“It’s not enough,” said Tania Li, a professor of anthropology at Toronto University and expert in Indonesia’s Indigenous peoples’ movement. “It’s not happening at the scale required. It has to move at least as fast to even catch up with the backlog.”
Li points to the tens of millions of hectares of concessions that have been granted for palm oil, logging and mining, particularly in Papua, where Indigenous land rights face a difficult and complicated political backdrop due to a long-simmering separatist conflict.
“This is a decisive moment,” added Li. “Does Indonesia really want to protect its forests and Indigenous peoples, or does it want profits and power?”
Even for the Ogoney, concerns linger post-recognition. Several clan members held a protest at the logging company PASKA’s site in 2019 after it allegedly failed to build homes, water wells and toilets for the community as promised. While the company has stopped operating on their land since its permit lapsed, the damage is still being felt. “The water has become muddy, it’s hard to find fish,” said Julianus Ogoney, 29.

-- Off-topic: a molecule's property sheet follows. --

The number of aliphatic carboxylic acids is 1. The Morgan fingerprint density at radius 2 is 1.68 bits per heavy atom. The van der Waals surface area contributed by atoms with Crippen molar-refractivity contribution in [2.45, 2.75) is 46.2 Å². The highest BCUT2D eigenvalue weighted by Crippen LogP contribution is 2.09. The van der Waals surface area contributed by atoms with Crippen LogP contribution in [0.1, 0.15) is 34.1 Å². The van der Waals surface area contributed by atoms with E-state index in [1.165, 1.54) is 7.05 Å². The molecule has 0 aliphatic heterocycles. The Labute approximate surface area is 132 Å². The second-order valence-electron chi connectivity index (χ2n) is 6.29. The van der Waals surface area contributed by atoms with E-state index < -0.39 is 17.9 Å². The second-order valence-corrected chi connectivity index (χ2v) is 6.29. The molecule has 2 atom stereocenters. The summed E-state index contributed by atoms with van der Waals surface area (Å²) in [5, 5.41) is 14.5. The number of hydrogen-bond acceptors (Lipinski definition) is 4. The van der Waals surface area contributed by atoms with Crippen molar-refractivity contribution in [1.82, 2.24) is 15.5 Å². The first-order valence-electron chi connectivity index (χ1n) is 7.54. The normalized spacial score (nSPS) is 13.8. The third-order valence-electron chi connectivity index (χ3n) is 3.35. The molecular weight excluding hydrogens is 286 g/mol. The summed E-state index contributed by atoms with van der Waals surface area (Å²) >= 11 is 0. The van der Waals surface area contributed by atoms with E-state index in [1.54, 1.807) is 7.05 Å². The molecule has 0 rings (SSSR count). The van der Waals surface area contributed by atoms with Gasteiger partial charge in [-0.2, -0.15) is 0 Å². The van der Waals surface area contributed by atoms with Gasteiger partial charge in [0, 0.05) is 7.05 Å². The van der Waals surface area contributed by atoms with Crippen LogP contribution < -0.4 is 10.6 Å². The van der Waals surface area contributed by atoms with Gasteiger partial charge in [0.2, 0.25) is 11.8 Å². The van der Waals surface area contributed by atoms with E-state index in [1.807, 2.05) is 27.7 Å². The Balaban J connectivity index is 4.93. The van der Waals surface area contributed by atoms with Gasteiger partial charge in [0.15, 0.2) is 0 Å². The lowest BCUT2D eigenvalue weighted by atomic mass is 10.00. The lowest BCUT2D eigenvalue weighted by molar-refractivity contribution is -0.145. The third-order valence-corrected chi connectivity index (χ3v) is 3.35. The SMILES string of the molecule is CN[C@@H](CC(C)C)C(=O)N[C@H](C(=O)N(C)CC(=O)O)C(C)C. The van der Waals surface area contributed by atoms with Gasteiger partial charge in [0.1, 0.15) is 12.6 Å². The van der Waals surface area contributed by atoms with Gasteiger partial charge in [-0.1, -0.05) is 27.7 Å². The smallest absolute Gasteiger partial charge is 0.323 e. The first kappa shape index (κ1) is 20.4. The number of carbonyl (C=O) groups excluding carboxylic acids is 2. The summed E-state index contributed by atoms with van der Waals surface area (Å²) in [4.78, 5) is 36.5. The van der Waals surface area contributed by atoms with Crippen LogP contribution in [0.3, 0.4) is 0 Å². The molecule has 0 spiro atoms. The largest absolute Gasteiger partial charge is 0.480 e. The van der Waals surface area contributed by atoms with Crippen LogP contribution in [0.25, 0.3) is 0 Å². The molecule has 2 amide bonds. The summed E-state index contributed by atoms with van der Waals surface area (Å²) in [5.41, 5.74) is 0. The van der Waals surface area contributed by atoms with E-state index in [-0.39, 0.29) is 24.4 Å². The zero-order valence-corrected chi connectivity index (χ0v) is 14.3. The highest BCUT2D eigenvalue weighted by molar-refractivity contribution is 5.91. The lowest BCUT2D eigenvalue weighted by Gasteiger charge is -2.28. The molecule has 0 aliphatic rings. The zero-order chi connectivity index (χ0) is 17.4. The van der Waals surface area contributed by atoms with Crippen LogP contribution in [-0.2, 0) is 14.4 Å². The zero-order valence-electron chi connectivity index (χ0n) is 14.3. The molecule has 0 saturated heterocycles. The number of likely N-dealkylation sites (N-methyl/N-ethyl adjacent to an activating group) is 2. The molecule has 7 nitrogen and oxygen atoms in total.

PASKA did not respond to requests for comment.
The Ministry of Environment and Forestry told Al Jazeera it is working to speed up its process of recognition.
“There is a great reason to support Indigenous peoples,” said Yuli Prasetyo, deputy director of the ministry’s customary forest programme. “They know how to best protect and manage their lands. We can all learn from them.”
Those efforts received a major boost in May when international donors launched the Nusantara Fund, which will provide up to $20m over the next decade in what is Indonesia’s first direct funding mechanism for Indigenous peoples and local communities.
Back in West Papua, the dawn of a new age of Indigenous empowerment could be on the horizon. And while some of the Ogoney opposed Yustina when she became the first female head of the district, they have since changed their minds.
“Male elders said I was not capable enough,” said Yustina, pacing along a dirt trail in the rainforest wearing a technicolour headdress, dogtooth necklace, and handwoven cloth sarong handed down from her mother.
“I did not respond or acknowledge them. Instead, I worked hard. They have stopped questioning me now.”